The first major study of the wellbeing and inclusion of former politically motivated prisoners in Northern Ireland will be launched by Queen's University today (Monday 14 March).
Ageing and Social Exclusion among Former Politically Motivated Prisoners in Northern Ireland and the border region of Ireland investigated the well being and social and economic inclusion of loyalist and republican former prisoners (aged 50 and over) as older people in Northern Ireland. The report will be launched at Parliament Buildings at Stormont this afternoon.
The research was led by Ms Ruth Jamieson and Dr Peter Shirlow at Queen's School of Law, along with Dr Adrian Grounds of the Institute of Criminology, University of Cambridge.
Researchers surveyed 190 former prisoners (117 republican, 26 of whom were women, and 73 loyalist), aged 50 and over, and conducted in-depth interviews with 25 of them (15 republican, three of whom were women, and 10 loyalist), in Belfast during 2008-09. The aim of the study was to investigate their wellbeing and social and economic inclusion as older people in Northern Ireland.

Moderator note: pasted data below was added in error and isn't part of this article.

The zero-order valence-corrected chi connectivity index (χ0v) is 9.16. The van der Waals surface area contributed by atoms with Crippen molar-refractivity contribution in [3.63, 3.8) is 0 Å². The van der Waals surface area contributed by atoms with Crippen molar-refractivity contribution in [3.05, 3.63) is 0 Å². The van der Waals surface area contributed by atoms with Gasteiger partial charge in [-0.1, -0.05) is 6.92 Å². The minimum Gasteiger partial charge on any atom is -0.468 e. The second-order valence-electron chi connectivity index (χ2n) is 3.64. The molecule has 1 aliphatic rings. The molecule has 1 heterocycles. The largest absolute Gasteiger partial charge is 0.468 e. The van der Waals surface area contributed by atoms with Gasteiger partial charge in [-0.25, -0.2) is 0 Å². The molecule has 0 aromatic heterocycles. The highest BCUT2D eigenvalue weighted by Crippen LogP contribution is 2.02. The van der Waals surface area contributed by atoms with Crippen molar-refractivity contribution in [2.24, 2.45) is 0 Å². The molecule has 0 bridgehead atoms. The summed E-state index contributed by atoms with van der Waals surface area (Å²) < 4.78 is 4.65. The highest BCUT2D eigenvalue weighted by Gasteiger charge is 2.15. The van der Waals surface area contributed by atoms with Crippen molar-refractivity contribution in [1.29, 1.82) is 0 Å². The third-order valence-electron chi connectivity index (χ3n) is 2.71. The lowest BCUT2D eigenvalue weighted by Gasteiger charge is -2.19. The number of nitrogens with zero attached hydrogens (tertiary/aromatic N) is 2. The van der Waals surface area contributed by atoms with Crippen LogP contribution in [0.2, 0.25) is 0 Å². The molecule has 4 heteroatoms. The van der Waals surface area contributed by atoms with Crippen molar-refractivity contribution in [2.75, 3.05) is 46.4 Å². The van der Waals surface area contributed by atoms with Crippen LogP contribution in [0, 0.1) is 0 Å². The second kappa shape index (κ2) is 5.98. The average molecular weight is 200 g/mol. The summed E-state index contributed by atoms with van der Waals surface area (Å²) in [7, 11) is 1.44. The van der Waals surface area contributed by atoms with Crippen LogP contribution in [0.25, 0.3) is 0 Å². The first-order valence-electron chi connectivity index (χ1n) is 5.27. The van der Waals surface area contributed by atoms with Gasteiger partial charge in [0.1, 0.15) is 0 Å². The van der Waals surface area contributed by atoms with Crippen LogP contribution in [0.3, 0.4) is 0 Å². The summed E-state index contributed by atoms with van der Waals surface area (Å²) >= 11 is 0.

The study reported the following, for former politically motivated prisoners aged 50 years and over:
The report also makes a number of recommendations, which include:
Ageing and social exclusion among former politically motivated prisoners in Northern Ireland is available online on the Changing Ageing Partnership website at www.changingageing.org/
|Contact: Anne-Marie Clarke|
Queen's University Belfast